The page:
Charles de Lint: Algorithms are No Substitute for Bookstore Staff

I grew up back in prehistoric times, when dinosaurs roamed the world and there was no Internet. Then, as now, I read broadly, but I was particularly drawn to fantasy. In those ancient times, genres weren’t as splintered as they are today. Looking for fantasy, one had to check both the science fiction and mainstream sections, and the pickings were still slim.

I remember hitchhiking weekly into downtown Ottawa from rural Quebec, stopping in at a few record stores, but always paying visits to both the Classics Bookstore at the National Arts Centre and W.H. Smith Books on the Sparks Street Mall because, for me, these were the only decent outlets for books. Secondhand bookstores also existed, but rarely did they have anything that I wanted. Later on, I discovered mail order catalogues and used them, but even they had their limitations given that they were only published monthly or quarterly.

It must seem quaint today when, with enough money, you can click and instantly buy pretty much any book you want from an online retailer, but the problem with buying online—or even those older methods of mail order—is that you don’t get the physical sense of the book. You can’t feel the weight of it in your hand, flip through its pages, check out more than the free sample pages at the beginning, or open the book at random to get a true sense of the author’s style.\\

 So it was a somewhat frustrating time and to be honest, I didn’t even know what I was looking for in a book retailer until the House of Speculative Fiction opened in the Glebe. Imagine. A whole bookstore devoted to fantasy and science fiction. A place where I could actually hold and peruse titles published by the small specialty presses, rather than just guess at their quality before ordering by mail. A place that displayed the new releases covers on the wall, months before they became  available.

The shop had a magical charm all its own located as it was in an old house on Fourth Avenue, just steps off busier Bank Street to the west. Wooden steps led to a porch, a hallway, and finally one entered what had once been a large parlour and dining room, now filled with books. It smelled like wood and paper, and sometimes the tea that was brewed by the staff in a little kitchen beyond the desk. Large windows let in natural light, which on a sunny day would make the whole room glow. 

Today’s algorithms are no substitute for conversations with bookstore staff, comparing favourites, getting and giving recommendations. I discovered so many new favourite authors in the House of SF, either by wandering around, pulling random titles from the shelves, or from conversations with the folks behind the counter. I also met one of my best friends there: Rodger Turner, who was a co-owner. Although the store is long gone, these forty or so years later we still get together on a weekly basis.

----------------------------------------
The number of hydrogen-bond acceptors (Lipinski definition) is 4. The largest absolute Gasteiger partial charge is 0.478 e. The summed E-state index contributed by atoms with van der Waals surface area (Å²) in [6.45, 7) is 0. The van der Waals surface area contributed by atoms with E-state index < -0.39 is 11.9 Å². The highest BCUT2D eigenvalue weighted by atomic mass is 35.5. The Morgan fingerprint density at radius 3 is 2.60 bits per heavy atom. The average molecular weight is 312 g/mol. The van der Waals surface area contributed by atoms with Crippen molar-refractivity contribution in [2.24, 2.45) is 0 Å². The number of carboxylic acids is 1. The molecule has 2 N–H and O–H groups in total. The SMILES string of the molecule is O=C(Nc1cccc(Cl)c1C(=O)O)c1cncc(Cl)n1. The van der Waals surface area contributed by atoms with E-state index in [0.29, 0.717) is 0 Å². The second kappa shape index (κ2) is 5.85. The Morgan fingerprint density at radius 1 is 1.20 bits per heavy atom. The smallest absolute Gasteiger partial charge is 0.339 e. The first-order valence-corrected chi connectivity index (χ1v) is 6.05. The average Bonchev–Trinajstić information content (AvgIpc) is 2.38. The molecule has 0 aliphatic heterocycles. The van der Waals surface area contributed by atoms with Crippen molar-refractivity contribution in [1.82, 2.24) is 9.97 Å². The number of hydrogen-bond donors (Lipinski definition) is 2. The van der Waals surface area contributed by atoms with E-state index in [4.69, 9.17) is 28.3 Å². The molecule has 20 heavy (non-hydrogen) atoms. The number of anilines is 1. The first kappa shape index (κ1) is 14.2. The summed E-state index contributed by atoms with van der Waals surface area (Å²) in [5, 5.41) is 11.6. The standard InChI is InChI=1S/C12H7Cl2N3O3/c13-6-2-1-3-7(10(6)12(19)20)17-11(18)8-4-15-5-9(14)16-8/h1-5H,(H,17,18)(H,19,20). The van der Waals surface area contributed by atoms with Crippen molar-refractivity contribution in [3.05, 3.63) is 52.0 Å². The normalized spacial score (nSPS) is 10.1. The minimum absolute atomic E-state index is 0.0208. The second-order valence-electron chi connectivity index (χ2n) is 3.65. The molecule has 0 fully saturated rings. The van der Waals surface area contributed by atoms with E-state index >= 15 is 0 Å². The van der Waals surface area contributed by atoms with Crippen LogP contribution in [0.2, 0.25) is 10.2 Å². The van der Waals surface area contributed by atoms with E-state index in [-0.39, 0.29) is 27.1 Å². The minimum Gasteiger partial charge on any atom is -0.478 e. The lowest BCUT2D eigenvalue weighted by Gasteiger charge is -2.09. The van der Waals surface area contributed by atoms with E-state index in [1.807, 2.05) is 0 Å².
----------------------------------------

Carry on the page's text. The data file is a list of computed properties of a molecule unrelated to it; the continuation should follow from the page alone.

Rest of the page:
So don’t pass up the experience of frequenting a real independent bookstore. There are treasures to be found: long-lasting friendships and the shared bond of a genuine love for real books.

 (c) 2015 Charles de Lint

On May 2, Backbeat Books & Music at 6 Wilson Street West in Perth, Ontario will be hosting Charles de Lint.

Charles de Lint is the author of more than seventy adult, young adult, and children's books. Renowned as one of the trailblazers of the modern fantasy genre, he is the recipient of the World Fantasy, Aurora, Sunburst, and White Pine awards, among others. Modern Library'sTop 100 Books of the 20th Century poll, conducted by Random House and voted on by readers, put eight of de Lint's books among the top 100.

De Lint is a poet, folklorist, artist, songwriter and performer. He has written critical essays, music reviews, opinion columns and entries to encyclopedias, and he's been the main book reviewer for The Magazine of Fantasy & Science Fiction since 1987. De Lint served as Writer-in-residence for two public libraries in Ottawa and has taught creative writing workshops for adults and children in Canada and the United States. He's been a judge for several prominent awards, including the Nebula, World Fantasy, Theodore Sturgeon and Bram Stoker.